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"We'll cross the Tamar 1 land to land,
With one and all, and hand-in-hand,
"And when we come to London wall,-
Come forth! come forth, ye cowards all,
"Trelawny he's in keep and hold,2
But here's twenty thousand Cornish bold
Will know the reason why!
ROBERT STEPHEN HAWKER.
1 Tamar and Severn: rivers of the south of England. The Severn, however, would not be crossed by the Cornish men on their march to London; perhaps the Avon is meant.
2 Keep and hold: dungeon and fortress or stronghold.
THE RELIEF OF LUCKNOW.1
OH, that last day in Lucknow fort!
To yield to that foe meant worse than death;
There was one of us, a corporal's wife,
And her mind was wandering.
1 The Relief of Lucknow: In 1857 a fearful and wide-spread mutiny broke out among the native troops of India against their English rulers.
On the 1st of July a large number of English including about 130 women and children were besieged in the fort of Lucknow, a town of Northern India, on a tributary of the Ganges.
The garrison was too small to properly defend the place; food began to grow scarce, and fever, small-pox, and cholera carried off many.
For nearly three months the besieged waited for succor. At length, on Sept. 25, General Havelock came to their rescue, though the final relief of the place did not occur until Sir Colin Campbell rescued the garrison nearly a month later.
2 Mines: excavations made by the enemy for the purpose of blowing up the fort.
She lay on the ground, in her Scottish plaid,
"When my father comes hame frae the pleugh,"1 she said,
"Oh! then please wauken 2 me."
She slept like a child on her father's floor,
It was smoke and roar and powder-stench,
I sank to sleep; and I had my dream
And wall and garden; but one wild scream
There Jessie Brown stood listening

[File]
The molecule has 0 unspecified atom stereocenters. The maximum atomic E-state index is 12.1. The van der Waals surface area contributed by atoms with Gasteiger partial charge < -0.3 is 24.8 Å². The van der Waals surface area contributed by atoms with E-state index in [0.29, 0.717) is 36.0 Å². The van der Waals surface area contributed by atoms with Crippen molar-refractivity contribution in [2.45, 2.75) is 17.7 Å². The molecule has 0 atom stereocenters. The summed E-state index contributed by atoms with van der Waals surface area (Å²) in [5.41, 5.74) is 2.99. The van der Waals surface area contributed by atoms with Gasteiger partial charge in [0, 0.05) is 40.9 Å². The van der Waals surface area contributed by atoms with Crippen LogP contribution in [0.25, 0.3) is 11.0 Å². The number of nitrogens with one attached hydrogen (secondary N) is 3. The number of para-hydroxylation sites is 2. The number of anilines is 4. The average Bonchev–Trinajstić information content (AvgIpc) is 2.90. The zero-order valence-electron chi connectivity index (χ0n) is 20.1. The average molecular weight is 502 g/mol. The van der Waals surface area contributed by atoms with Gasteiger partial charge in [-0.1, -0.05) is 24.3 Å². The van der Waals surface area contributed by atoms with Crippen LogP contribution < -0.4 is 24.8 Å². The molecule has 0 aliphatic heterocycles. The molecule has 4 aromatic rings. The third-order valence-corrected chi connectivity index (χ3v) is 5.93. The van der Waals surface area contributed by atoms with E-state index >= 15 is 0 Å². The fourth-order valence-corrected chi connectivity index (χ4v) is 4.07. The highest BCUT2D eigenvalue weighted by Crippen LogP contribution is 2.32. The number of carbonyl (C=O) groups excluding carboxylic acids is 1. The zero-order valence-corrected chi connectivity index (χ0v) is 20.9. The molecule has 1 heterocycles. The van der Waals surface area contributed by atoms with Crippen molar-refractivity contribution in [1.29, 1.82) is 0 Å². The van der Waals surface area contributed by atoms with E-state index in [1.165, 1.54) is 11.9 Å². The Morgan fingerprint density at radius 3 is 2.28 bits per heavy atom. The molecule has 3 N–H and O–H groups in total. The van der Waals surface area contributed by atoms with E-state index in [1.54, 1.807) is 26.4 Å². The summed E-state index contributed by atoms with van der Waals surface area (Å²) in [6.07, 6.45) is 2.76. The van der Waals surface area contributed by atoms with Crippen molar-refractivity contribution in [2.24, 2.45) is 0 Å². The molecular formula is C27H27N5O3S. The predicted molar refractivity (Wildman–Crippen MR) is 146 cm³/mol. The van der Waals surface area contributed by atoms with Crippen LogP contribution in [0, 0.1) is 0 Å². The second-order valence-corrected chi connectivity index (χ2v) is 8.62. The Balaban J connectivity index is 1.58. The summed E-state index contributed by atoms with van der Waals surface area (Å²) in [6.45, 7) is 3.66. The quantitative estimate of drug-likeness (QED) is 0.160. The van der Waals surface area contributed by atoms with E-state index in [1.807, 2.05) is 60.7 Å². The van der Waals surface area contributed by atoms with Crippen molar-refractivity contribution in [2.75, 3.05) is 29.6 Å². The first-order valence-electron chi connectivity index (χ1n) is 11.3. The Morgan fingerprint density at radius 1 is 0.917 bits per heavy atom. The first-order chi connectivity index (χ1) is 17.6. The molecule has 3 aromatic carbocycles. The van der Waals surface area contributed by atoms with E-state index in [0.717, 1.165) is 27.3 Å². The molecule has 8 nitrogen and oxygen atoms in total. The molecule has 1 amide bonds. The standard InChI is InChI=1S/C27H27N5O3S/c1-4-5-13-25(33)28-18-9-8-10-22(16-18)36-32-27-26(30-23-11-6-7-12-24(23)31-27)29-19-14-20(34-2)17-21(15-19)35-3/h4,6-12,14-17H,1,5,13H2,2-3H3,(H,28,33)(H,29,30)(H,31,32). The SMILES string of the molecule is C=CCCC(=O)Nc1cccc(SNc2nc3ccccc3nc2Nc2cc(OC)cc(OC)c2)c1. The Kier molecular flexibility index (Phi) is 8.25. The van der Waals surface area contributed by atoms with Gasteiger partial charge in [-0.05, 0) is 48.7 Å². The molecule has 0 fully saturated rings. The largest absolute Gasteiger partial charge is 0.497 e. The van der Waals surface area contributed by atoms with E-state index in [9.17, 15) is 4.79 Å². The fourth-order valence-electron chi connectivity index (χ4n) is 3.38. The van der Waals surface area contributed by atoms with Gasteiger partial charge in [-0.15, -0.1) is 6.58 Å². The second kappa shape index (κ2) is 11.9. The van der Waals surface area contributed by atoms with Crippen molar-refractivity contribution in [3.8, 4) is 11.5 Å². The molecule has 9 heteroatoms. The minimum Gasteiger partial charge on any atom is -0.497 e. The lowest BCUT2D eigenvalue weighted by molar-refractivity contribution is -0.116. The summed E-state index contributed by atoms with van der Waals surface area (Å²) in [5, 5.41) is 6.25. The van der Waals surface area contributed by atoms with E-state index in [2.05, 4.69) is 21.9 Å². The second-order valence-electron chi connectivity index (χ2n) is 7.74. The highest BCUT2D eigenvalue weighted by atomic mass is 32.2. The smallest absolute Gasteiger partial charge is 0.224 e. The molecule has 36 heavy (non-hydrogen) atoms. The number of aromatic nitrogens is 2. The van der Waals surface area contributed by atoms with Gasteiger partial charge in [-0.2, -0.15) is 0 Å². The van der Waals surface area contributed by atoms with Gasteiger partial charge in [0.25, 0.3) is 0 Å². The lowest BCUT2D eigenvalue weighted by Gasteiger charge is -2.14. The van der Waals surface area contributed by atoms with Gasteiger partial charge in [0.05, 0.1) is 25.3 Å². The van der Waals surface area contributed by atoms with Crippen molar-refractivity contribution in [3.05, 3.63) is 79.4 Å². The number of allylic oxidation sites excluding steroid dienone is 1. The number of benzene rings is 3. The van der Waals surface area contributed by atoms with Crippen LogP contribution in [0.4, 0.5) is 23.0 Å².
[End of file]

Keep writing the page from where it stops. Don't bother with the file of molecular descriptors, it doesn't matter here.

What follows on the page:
Till a sudden gladness broke
All over her face; and she caught my hand
"The Hielanders!6 Oh! dinna ye hear
The McGregor's?8 Oh! I ken it weel; 10
1 Pleugh: plough.
2 Wauken: waken.
8 Flecking here, dappling or variegating with light and shade.
4 Wheel spinning-wheel.
6 Hielanders: Highlanders.
5 Stayed stopped.
7 Slogan: the war-cry.
8 McGregor's: the Highland clan of that name.
9 Ken: know.
10 Weel: well.
"God bless thae 1 bonny 2 Hielanders!
Along the battery line her cry
Had fallen among the men,
And they started back;
they were there to die;
But was life so near them, then?
They listened for life; the rattling fire
Were all; and the colonel shook his head,
Then Jessie said, "That slogan's done;
But can ye
"The Campbells are comin' " ? 4 It's no a dream;
We heard the roar and the rattle afar,
But the pipes we could not hear;
So the men plied their work of hopeless war,
It was not long ere it made its way,
1 Thae: those.
2 Bonny: handsome, good.
8 Noo: now,
6 Pipes: bag-pipes.
4 "The Campbells are comin'": a famous Scotch tune.
5 Succors: rescuers.
7 Sappers: the enemy's soldiers engaged in making the mines to blow up the fort.
It was the pipers of the Highlanders !
And now they played "Auld Lang Syne." It came to our men like the voice of God, And they shouted along the line.
And they wept, and shook one another's hands,
And every one knelt down where he stood,
That happy day, when we welcomed them,
And the general gave her his hand, and cheers
And the pipers' ribbons and tartan 1 streamed,
And our joyful cheers were broken with tears,
ROBERT TRAIL SPENCE LOWELL
1 Tartan: the Scotch plaid.